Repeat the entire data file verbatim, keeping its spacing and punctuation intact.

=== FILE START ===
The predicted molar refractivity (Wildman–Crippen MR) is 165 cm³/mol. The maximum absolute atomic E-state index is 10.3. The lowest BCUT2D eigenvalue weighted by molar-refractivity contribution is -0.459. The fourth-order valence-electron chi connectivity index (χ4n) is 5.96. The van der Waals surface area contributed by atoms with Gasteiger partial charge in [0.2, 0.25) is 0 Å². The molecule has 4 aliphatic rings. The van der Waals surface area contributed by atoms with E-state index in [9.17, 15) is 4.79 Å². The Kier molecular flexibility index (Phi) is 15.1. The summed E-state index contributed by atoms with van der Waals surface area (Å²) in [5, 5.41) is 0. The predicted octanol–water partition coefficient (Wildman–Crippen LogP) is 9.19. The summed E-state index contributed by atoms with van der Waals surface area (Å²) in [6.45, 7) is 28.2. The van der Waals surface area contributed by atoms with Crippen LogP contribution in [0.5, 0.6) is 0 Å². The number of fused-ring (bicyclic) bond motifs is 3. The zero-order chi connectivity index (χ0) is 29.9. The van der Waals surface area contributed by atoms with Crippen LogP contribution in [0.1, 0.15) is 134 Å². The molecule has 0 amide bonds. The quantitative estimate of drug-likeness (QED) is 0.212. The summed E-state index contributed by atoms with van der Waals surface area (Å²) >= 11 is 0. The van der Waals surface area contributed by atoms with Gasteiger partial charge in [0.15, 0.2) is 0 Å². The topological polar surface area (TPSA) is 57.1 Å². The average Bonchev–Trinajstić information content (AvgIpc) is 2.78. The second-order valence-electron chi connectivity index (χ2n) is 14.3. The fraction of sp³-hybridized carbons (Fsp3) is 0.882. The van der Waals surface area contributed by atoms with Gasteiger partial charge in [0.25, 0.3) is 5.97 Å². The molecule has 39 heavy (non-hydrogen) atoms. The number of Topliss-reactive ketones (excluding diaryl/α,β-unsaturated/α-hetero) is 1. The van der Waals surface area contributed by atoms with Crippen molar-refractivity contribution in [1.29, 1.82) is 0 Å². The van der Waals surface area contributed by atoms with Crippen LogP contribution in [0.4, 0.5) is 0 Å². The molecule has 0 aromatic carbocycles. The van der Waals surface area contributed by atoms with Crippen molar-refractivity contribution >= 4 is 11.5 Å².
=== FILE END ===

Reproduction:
The predicted molar refractivity (Wildman–Crippen MR) is 165 cm³/mol. The maximum absolute atomic E-state index is 10.3. The lowest BCUT2D eigenvalue weighted by molar-refractivity contribution is -0.459. The fourth-order valence-electron chi connectivity index (χ4n) is 5.96. The van der Waals surface area contributed by atoms with Gasteiger partial charge in [0.2, 0.25) is 0 Å². The molecule has 4 aliphatic rings. The van der Waals surface area contributed by atoms with E-state index in [9.17, 15) is 4.79 Å². The Kier molecular flexibility index (Phi) is 15.1. The summed E-state index contributed by atoms with van der Waals surface area (Å²) in [5, 5.41) is 0. The predicted octanol–water partition coefficient (Wildman–Crippen LogP) is 9.19. The summed E-state index contributed by atoms with van der Waals surface area (Å²) in [6.45, 7) is 28.2. The van der Waals surface area contributed by atoms with Crippen LogP contribution in [0.5, 0.6) is 0 Å². The number of fused-ring (bicyclic) bond motifs is 3. The zero-order chi connectivity index (χ0) is 29.9. The van der Waals surface area contributed by atoms with Crippen LogP contribution in [0.1, 0.15) is 134 Å². The molecule has 0 amide bonds. The quantitative estimate of drug-likeness (QED) is 0.212. The summed E-state index contributed by atoms with van der Waals surface area (Å²) >= 11 is 0. The van der Waals surface area contributed by atoms with Gasteiger partial charge in [0.15, 0.2) is 0 Å². The topological polar surface area (TPSA) is 57.1 Å². The average Bonchev–Trinajstić information content (AvgIpc) is 2.78. The second-order valence-electron chi connectivity index (χ2n) is 14.3. The fraction of sp³-hybridized carbons (Fsp3) is 0.882. The van der Waals surface area contributed by atoms with Gasteiger partial charge in [0.25, 0.3) is 5.97 Å². The molecule has 39 heavy (non-hydrogen) atoms. The number of Topliss-reactive ketones (excluding diaryl/α,β-unsaturated/α-hetero) is 1. The van der Waals surface area contributed by atoms with Crippen molar-refractivity contribution in [1.29, 1.82) is 0 Å². The van der Waals surface area contributed by atoms with Crippen LogP contribution in [0.4, 0.5) is 0 Å². The molecule has 0 aromatic carbocycles. The van der Waals surface area contributed by atoms with Crippen molar-refractivity contribution >= 4 is 11.5 Å².